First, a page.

Arizona resident Deborah Fischer landed at the airport in Newark to suddenly confront New Jersey’s new 14-day COVID-19 quarantine and said she did not know what she was going to do.
The quarantine is imposed on travelers from states with raging outbreaks, including the Carolinas, Florida, Texas and Arizona. Fischer found no signs explaining quarantine rules and figured she’d ask at her hotel. “I don’t know financially how I would do that … There’s no one I can contact for the money and I certainly don’t have the savings to do that at hotel rates here,” she said.
Gov. Phil Murphy calls the tri-state quarantine that includes New York and Connecticut an advisory. He won’t set penalties for violations like New York Gov. Andrew Cuomo did, but he warned that state Department of Health Commissioner Judith Persichilli can act — “Not as a broad population to put up guards at the borders of the state of New Jersey,” Murphy said, “but to single out non-compliant behavior and take very explicit, tough action.”
The move turned the tables on states like Florida, which imposed quarantines on New York metro travelers back when the virus roared through the tri-state region.
“If you live in one of those states, don’t come to New Jersey,” said Denville resident Ed Warren.
New Jersey travelers also impacted
New Jersey travelers returning from hot-spot states face the same quarantine.
“I mean, I’m totally compliant. Whatever it takes, I’m in agreement,” said Denville resident Terri Paradise.
“The situation is how it is. And if that’s what I have to do, that’s what I have to do, unfortunately,” said Judy Hatten from East Orange.
“It’s great,” said Sayreville resident Noeleen Markwood. “We have to do it to stay safe and keep others safe.”
But it’s not really the quarantine that experts are focused on. New virus models suggest that the fate of New Jersey rests mostly in the hands of its residents and whether they mask up and maintain social distance.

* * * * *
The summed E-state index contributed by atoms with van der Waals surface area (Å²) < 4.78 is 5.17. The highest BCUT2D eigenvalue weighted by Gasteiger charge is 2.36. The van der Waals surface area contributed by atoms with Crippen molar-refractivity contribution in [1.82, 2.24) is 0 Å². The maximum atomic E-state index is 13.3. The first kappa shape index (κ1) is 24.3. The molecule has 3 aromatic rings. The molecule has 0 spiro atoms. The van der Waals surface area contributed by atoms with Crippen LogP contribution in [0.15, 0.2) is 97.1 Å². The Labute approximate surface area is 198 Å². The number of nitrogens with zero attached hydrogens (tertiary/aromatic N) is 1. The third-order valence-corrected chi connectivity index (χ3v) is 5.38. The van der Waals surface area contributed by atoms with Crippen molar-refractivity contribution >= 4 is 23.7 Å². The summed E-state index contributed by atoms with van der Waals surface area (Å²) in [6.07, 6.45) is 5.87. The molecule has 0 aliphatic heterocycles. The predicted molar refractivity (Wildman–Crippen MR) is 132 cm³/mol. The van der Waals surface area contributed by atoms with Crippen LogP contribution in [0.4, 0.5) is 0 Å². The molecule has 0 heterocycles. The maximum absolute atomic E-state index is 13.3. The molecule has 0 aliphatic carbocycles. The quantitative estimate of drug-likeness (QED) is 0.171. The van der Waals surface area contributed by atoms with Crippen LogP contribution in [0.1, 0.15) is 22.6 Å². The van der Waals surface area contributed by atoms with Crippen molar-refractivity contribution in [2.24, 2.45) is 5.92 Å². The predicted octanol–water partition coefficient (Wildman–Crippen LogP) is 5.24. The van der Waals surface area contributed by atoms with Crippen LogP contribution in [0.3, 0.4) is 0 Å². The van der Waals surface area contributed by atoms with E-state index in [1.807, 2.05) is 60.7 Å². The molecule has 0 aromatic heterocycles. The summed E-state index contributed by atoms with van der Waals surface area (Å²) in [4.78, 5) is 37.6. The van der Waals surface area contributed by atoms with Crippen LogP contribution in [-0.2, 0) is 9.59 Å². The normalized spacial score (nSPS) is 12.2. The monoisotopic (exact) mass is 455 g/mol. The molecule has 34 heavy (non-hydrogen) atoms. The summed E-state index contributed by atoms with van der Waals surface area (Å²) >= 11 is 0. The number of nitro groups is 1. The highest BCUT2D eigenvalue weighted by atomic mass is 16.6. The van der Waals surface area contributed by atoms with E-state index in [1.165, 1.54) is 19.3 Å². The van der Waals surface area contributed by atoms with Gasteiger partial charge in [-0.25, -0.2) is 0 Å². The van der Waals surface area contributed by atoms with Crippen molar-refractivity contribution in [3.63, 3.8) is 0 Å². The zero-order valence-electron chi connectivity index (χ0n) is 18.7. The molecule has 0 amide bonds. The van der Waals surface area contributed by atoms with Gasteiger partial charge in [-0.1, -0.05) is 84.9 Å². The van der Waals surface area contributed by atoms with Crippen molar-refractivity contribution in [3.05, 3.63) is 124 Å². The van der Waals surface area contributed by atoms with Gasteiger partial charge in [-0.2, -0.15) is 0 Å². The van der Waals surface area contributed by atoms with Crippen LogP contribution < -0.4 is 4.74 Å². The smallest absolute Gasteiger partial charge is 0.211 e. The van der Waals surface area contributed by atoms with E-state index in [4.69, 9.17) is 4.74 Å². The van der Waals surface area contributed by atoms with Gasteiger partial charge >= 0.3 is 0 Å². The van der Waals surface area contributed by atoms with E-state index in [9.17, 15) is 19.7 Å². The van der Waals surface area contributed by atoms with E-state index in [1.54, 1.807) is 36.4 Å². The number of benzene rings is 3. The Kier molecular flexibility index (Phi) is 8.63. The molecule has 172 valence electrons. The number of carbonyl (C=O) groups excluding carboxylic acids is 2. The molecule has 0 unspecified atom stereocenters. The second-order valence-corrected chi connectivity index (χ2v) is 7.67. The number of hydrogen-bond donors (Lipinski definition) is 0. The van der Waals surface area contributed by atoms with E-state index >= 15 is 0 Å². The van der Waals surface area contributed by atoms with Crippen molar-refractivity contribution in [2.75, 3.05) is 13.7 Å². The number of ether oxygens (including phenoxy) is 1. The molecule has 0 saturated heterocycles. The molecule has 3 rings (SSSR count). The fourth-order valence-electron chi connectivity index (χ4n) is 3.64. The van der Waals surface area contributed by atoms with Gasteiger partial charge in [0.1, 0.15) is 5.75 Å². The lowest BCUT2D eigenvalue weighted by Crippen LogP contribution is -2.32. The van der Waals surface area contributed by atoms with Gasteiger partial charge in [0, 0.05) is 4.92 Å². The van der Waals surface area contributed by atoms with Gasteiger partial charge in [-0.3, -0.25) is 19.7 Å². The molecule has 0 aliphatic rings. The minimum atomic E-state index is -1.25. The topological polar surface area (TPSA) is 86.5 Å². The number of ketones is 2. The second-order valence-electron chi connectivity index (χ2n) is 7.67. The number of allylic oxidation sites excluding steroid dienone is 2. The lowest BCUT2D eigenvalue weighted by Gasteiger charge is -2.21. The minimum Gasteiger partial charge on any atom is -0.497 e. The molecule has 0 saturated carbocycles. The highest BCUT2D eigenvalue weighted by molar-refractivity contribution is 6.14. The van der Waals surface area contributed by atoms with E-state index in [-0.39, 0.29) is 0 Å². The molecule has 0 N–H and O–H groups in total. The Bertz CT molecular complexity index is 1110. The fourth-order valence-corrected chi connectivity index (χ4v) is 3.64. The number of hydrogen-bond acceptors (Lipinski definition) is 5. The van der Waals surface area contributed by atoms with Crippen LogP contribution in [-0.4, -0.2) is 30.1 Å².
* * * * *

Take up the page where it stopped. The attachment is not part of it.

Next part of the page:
Watching the numbers
Jonathan Kreiss-Tomkins crunches COVID-19 numbers, and says for weeks data showed New Jersey moving in the right direction with one of the lowest infection growth rates in the nation. But as the state reopens, the numbers are creeping up and infection growth rates are higher today in 16 of 21 counties. He commends the state’s strong testing and contact-tracing programs.
“The future can really spin on itself really quickly because this disease is so infectious,” said Kreiss-Tomkins, an Alaska lawmaker and the co-founder of COVID Act Now. “At least, if the disease starts increasing, you’re able to monitor that. You’ve got surveillance. You know what is happening.”
Private long-range forecasts provided by the governor’s office predict two scenarios for a second wave of COVID-19 in New Jersey that depend on residents wearing masks and social-distancing through the entire month of July. If people do, new hospital cases could peak at about 700 by mid-April 2021.
If people don’t comply, models show a steep rise in COVID-19 hospitalizations through fall, spiking to almost 5,000 next spring.
Dr. Steven Sheris heads the Atlantic Medical Group. He says New Jersey hospitals are preparing for the worst, stockpiling ventilators and personal protective equipment, and working supply chains.
“We’re ready. The health system in New Jersey is ready. The government in New Jersey is ready. Are the citizens of New Jersey ready? Will they do their part?” he asked.
Sheris said he hopes residents will prove they remember the hard lessons learned during the COVID-19 surge.